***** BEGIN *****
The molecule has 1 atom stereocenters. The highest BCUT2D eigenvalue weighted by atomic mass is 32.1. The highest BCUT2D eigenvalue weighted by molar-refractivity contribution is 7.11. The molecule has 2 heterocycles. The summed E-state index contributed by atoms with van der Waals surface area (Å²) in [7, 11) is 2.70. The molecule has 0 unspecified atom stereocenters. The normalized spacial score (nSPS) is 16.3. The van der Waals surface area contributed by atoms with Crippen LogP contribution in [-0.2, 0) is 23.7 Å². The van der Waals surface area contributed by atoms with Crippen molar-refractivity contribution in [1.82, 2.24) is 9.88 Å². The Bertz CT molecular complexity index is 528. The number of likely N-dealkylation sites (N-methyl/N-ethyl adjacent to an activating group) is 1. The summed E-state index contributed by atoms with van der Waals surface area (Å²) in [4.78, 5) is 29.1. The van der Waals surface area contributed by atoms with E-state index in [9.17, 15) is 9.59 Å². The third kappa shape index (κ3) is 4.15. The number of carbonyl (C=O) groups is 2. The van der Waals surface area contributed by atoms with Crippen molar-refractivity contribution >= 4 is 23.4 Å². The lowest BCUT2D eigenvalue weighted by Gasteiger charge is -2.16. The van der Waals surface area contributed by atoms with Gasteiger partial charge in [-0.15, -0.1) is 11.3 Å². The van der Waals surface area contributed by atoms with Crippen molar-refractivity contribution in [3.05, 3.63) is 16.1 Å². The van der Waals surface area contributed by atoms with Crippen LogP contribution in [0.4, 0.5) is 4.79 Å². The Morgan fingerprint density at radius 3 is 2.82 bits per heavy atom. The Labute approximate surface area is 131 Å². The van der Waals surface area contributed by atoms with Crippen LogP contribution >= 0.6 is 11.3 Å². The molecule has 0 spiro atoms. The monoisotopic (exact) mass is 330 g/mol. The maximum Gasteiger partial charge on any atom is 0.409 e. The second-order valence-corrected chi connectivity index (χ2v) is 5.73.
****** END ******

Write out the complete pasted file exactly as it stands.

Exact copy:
The molecule has 1 atom stereocenters. The highest BCUT2D eigenvalue weighted by atomic mass is 32.1. The highest BCUT2D eigenvalue weighted by molar-refractivity contribution is 7.11. The molecule has 2 heterocycles. The summed E-state index contributed by atoms with van der Waals surface area (Å²) in [7, 11) is 2.70. The molecule has 0 unspecified atom stereocenters. The normalized spacial score (nSPS) is 16.3. The van der Waals surface area contributed by atoms with Crippen LogP contribution in [-0.2, 0) is 23.7 Å². The van der Waals surface area contributed by atoms with Crippen molar-refractivity contribution in [1.82, 2.24) is 9.88 Å². The Bertz CT molecular complexity index is 528. The number of likely N-dealkylation sites (N-methyl/N-ethyl adjacent to an activating group) is 1. The summed E-state index contributed by atoms with van der Waals surface area (Å²) in [4.78, 5) is 29.1. The van der Waals surface area contributed by atoms with E-state index in [9.17, 15) is 9.59 Å². The third kappa shape index (κ3) is 4.15. The number of carbonyl (C=O) groups is 2. The van der Waals surface area contributed by atoms with Crippen molar-refractivity contribution >= 4 is 23.4 Å². The lowest BCUT2D eigenvalue weighted by Gasteiger charge is -2.16. The van der Waals surface area contributed by atoms with Gasteiger partial charge in [-0.15, -0.1) is 11.3 Å². The van der Waals surface area contributed by atoms with Crippen molar-refractivity contribution in [3.05, 3.63) is 16.1 Å². The van der Waals surface area contributed by atoms with Crippen LogP contribution in [0.4, 0.5) is 4.79 Å². The Morgan fingerprint density at radius 3 is 2.82 bits per heavy atom. The Labute approximate surface area is 131 Å². The van der Waals surface area contributed by atoms with Crippen LogP contribution >= 0.6 is 11.3 Å². The molecule has 0 spiro atoms. The monoisotopic (exact) mass is 330 g/mol. The maximum Gasteiger partial charge on any atom is 0.409 e. The second-order valence-corrected chi connectivity index (χ2v) is 5.73.